The Greatest Album Ever Made

What is not least remarkable about Yes’s Tales album is that it is the greatest album ever made despite some obvious and serious flaws.

First of all, the name of the album, Tales from Topographic Oceans, is formally erroneous. Oceans cannot be “topographic”. Tales of Oceanic Topography would have been correct, but of course useless for this purpose. (By the “oceans” is meant human minds, or parts of the one greater mind.) This error, however, has an interesting meaning, even a kind of value, in the context of the general understanding, in historical, cultural and sociological terms, of what progressive rock is.

Second, the title of the first song, or side, is, as Anderson later admitted, a mistake. The title should have been (and was, as I understand it, originally intended to be) simply The Revealing, corresponding to the title of the second side/song, The Remembering (note my comments on this song, on the album, and on Yes and progressive rock in general). This is not to say that the song is not about the “science” of God. In the conceptual structure of the album as explained by Anderson on the cover, where the four sides/songs seek to express the meaning of different categories of shastra, this one represents shruti.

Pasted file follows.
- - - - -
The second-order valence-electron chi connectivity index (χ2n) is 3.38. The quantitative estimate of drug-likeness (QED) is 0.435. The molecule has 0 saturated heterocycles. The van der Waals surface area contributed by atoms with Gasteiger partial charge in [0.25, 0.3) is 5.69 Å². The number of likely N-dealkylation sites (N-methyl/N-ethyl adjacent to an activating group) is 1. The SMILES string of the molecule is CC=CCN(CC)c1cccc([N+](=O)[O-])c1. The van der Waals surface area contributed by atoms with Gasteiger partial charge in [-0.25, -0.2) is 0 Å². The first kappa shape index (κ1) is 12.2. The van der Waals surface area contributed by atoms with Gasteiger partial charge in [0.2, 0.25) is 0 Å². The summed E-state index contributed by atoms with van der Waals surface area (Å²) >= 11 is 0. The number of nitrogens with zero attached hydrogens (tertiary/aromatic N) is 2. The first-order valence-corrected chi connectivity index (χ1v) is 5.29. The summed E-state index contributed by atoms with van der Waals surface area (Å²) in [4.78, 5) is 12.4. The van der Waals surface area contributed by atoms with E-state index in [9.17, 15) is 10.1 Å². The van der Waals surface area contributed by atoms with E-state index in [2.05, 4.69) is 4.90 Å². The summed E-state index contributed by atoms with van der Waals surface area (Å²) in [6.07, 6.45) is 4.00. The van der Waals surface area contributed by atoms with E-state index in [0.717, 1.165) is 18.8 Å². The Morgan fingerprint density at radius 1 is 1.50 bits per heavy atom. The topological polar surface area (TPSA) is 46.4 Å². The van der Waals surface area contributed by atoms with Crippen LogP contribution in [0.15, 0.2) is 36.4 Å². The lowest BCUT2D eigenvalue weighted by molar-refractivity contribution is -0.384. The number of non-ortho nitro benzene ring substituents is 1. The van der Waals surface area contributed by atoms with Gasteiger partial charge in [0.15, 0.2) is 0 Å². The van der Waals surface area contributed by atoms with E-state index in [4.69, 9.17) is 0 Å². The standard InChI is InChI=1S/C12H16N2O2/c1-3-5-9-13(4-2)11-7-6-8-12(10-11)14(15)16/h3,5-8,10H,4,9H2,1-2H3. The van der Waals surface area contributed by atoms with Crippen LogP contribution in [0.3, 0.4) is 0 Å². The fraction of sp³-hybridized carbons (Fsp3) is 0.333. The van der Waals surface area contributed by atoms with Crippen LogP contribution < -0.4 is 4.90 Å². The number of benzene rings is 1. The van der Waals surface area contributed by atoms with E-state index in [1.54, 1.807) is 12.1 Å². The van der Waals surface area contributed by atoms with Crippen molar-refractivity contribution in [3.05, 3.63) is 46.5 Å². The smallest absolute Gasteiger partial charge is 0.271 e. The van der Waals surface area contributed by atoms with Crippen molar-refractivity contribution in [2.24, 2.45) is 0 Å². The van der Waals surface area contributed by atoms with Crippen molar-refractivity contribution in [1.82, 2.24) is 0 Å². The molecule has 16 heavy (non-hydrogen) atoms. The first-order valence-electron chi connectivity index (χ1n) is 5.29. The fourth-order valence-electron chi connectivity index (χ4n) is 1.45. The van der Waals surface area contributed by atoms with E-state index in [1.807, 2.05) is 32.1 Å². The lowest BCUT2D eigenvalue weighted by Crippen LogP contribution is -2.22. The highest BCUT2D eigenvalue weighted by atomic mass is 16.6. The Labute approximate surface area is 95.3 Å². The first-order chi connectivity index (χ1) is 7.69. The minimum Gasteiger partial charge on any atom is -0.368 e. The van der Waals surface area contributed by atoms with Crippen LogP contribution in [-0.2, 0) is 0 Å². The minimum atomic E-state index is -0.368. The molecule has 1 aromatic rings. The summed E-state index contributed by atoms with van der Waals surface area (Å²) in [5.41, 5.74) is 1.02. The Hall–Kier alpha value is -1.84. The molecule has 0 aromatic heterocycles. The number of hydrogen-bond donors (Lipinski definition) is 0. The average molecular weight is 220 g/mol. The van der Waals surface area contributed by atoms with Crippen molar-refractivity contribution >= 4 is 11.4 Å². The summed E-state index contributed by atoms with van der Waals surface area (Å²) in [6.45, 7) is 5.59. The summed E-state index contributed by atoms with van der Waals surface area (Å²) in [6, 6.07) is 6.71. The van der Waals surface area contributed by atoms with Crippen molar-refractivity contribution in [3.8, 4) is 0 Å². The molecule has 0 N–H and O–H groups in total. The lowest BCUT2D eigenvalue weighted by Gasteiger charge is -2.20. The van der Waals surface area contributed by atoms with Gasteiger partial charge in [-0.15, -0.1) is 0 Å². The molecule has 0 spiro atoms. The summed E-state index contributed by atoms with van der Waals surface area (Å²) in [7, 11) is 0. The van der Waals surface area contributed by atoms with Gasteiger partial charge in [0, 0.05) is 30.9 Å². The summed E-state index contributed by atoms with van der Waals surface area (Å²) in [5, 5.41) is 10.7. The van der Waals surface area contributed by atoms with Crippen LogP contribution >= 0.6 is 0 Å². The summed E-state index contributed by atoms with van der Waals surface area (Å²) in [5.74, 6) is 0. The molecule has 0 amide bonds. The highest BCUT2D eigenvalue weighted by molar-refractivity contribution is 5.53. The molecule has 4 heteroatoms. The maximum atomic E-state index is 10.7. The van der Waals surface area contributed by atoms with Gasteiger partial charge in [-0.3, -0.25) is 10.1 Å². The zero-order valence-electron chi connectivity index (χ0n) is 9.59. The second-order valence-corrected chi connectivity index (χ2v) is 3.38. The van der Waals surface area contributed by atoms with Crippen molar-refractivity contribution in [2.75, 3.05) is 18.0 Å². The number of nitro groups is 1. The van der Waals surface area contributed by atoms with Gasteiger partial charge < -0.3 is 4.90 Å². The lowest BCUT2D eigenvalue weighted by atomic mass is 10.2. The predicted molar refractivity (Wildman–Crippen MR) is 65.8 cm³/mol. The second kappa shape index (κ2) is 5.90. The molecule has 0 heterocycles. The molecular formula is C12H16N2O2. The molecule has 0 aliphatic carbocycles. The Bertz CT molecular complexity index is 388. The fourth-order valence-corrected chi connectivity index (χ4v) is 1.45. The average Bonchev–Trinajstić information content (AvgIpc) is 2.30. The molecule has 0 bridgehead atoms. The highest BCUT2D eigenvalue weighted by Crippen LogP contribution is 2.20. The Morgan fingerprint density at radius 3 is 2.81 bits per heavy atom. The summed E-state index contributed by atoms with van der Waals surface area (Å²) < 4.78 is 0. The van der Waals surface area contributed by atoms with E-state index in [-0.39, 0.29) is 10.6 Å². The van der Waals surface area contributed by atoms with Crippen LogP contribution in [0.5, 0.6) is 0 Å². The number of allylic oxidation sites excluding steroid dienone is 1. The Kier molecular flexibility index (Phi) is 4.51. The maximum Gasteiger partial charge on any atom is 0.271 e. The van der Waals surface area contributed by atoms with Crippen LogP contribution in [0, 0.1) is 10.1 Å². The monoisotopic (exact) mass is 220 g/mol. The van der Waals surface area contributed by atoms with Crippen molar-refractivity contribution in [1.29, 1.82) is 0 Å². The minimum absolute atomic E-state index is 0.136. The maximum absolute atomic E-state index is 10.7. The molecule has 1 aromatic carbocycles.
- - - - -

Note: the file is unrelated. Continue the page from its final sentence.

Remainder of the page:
The album is basically a hymnic expression of Vedic and universal spirituality.

Third, much legitimate criticism has been made of the first two thirds of the third song/side, The Ancient, and it should be added that there is what could be called a similar section in the fourth. They contrast sharply with the third third, which has, understandably, been performed separately, and then been given its own title, Leaves of Green, as was the final part of The Gates of Delirium, on Relayer, called Soon. Leaves of Green saves side three, which represents the puranas, and apart from the mentioned section, Ritual, representing the tantras, is a worthy conclusion of the unsurpassed masterpiece.

But the unsurpassedness rests primarily on side one, The Revealing, representing shruti, and side two, The Remembering, representing smriti. They are what makes this album the greatest of all time.

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